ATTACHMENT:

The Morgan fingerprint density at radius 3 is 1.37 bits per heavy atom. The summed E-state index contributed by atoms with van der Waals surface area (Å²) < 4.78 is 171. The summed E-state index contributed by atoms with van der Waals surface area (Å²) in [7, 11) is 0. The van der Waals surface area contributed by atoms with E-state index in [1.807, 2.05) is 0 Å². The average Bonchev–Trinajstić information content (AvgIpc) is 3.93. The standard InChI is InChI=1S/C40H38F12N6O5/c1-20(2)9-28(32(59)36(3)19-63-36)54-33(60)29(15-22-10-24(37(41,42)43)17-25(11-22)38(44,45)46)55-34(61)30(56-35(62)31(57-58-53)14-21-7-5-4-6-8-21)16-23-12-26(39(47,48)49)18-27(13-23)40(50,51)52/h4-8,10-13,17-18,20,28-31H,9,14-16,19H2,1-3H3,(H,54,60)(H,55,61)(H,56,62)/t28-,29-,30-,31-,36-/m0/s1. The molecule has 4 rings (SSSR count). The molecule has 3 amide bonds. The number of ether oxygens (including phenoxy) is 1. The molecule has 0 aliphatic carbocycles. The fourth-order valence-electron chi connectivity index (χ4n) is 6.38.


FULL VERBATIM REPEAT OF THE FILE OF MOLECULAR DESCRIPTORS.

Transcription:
The Morgan fingerprint density at radius 3 is 1.37 bits per heavy atom. The summed E-state index contributed by atoms with van der Waals surface area (Å²) < 4.78 is 171. The summed E-state index contributed by atoms with van der Waals surface area (Å²) in [7, 11) is 0. The van der Waals surface area contributed by atoms with E-state index in [1.807, 2.05) is 0 Å². The average Bonchev–Trinajstić information content (AvgIpc) is 3.93. The standard InChI is InChI=1S/C40H38F12N6O5/c1-20(2)9-28(32(59)36(3)19-63-36)54-33(60)29(15-22-10-24(37(41,42)43)17-25(11-22)38(44,45)46)55-34(61)30(56-35(62)31(57-58-53)14-21-7-5-4-6-8-21)16-23-12-26(39(47,48)49)18-27(13-23)40(50,51)52/h4-8,10-13,17-18,20,28-31H,9,14-16,19H2,1-3H3,(H,54,60)(H,55,61)(H,56,62)/t28-,29-,30-,31-,36-/m0/s1. The molecule has 4 rings (SSSR count). The molecule has 3 amide bonds. The number of ether oxygens (including phenoxy) is 1. The molecule has 0 aliphatic carbocycles. The fourth-order valence-electron chi connectivity index (χ4n) is 6.38.